Read it fast. When in doubt about whether a story is working, lock up your pens and just read it straight through. You’re trying to absorb the whole story so that inconsistencies and plot holes can’t elude you. I often take the manuscript onto the treadmill—since I can’t make notes while I’m walking, I’m forced to just read, without fiddling and getting distracted by details.

Read it onto tape. The act of reading a section aloud will tell you whether your dialogue is natural (if it isn’t, you’ll find yourself changing the words, or else you’ll feel stiff). Listening to the tape will help you tell if the story pacing is good, if the characters are likeable, and if the point of view is straight. If you were listening to this tale as you drove across country, would it keep you on your toes or put you to sleep?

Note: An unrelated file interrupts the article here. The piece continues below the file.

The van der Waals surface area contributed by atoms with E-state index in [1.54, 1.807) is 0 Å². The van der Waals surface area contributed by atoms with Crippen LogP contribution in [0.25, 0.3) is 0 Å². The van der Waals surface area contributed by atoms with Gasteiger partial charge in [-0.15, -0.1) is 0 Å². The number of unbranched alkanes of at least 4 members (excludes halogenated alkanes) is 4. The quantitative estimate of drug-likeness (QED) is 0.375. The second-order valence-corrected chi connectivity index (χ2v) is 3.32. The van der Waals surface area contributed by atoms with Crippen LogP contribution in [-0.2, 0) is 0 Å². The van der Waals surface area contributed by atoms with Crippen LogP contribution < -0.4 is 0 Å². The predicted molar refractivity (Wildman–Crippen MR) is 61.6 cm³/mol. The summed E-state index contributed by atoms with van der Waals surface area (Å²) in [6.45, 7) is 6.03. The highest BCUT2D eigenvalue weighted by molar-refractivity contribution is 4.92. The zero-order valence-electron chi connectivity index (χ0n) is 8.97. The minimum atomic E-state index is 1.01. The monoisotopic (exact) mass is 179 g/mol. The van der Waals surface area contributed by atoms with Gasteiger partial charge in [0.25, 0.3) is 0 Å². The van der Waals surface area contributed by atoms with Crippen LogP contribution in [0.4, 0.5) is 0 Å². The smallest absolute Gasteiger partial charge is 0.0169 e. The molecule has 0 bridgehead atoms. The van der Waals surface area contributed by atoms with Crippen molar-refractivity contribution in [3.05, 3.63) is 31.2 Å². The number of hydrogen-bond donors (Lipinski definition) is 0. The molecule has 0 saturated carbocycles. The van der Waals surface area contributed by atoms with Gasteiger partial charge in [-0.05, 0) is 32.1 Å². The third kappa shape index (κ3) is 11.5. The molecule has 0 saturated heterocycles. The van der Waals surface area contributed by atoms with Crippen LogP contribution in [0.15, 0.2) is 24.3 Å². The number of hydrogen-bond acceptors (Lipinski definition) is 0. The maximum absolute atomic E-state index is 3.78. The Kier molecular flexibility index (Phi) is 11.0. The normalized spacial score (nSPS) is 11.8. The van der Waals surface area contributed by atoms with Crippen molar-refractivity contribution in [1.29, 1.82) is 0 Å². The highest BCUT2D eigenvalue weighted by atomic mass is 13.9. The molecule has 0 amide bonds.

Get out your colored markers. The more the merrier. Highlight dialogue with one color, introspection with another, narrative with a third, attributions with a fourth, description with a fifth. You’ll quickly see whether you’ve overdone the story-telling, internalization, attribution, or description, and whether the proportions of the manuscript are right. If there’s a lot of dialogue in the first half but less in the last half, you may have shifted from showing your story to telling it.

State your conflict in one sentence. What exactly do your hero and heroine disagree about? If you can’t state their major reason for opposition succinctly, you may have a lack of conflict or a misunderstanding instead of a real conflict.